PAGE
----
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NYC employee faces imprisonment for mining Bitcoin using office electricity

NYC employee faces imprisonment for mining Bitcoin using office electricity


A 42-year-old Suffolk County IT supervisor, Christopher Naples has been charged with several offences for mining Bitcoin in the government office.

Christopher Naples was an assistant manager of information technology operations with Suffolk County in Riverhead, New York. His charges include police corruption, grand larceny, computer trespassing and official misconduct. If he gets convicted he can face a maximum sentence of 15 years in jail.

He used at least 50 specialized devices to mine the cryptocurrency which resulted in consuming thousands of dollars of stolen electricity. The devices were hidden in at least 6 rooms in the government office, underneath floorboards and inside an unused electricity panel.

Illegal mining has cost the county government at least $6,000 in electricity bills. Timothy Di Sini, the Suffolk County District Attorney on Wednesday said,

We are talking about an enormous amount of energy, it is a highly technical case that involved an unusual level of expertise from investigators.

Mining Bitcoin requires an enormous amount of electricity to power the mining equipment. In a recent study, The New York Times found that the electricity spent on mining Bitcoin annually exceeds the electricity used by the Nation of Finland every year. Mr Sini further said,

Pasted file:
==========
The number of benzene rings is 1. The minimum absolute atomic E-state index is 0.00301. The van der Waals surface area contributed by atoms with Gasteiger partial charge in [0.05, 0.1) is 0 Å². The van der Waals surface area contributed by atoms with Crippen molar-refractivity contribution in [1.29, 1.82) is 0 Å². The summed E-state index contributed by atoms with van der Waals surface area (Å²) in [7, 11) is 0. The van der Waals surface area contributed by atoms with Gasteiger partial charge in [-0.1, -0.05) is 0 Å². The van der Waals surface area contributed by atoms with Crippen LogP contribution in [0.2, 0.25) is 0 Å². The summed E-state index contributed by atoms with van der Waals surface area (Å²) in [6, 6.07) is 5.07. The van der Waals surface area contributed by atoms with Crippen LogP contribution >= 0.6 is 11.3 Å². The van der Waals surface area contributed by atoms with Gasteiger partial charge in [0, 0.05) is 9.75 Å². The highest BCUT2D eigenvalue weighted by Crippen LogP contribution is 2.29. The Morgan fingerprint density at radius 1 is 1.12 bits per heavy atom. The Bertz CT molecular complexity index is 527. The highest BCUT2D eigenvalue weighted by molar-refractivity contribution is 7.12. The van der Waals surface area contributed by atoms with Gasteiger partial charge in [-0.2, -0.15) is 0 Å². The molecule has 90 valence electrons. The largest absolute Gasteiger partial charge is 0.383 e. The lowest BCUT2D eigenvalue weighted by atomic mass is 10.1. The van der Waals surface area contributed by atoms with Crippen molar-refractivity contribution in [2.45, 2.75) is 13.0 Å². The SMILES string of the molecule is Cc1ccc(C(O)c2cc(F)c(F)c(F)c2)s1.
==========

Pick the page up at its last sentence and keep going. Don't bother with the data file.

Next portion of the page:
Mr Naples had admitted that the devices belong to him and that he had been operating them for at least several months before the district attorney’s office was alerted.

At a news conference, he added: “It’s all math that human beings cannot do”.

Mr Naples’s machines have been running since February 2021, Prosecutor said. Mr Sini also added, given that 36 more machines had been discovered, it is likely that Mr Naples had caused the county thousands more.

As a result of illegal mining in the office, other County employees complained of the poor performance of internet service and air conditioning. The county also called workers to fix the air conditioning several times. The temperature of the rooms where the devices were installed dropped 20° shortly after they were disabled.

Mr Sini pointed out “not only do we have thousands of dollars of taxpayer money funding this operation, but it also put the county’s infrastructure and taxpayers money at risk”.

Some officials have often pointed out the relationship between cryptocurrencies and the criminal enterprise is growing. Researchers fear that Bitcoin can also be used for illicit finance and the technology has become a concern for state and federal.

But this is not the first time that a government employee has stolen power and resources to mine cryptocurrencies. There had been several cases similar to this dating back to 2013 and 2014.

In a press briefing, Srini said, “We will not tolerate County employees who are already on the public payroll to steal taxpayer money and illegally use government resources for their personal gains”. A federal reserve employee, Nicholas Berthaume also tried to mine cryptocurrency using state-funded resources, was fined $5,000 and spent 12 months on probation.



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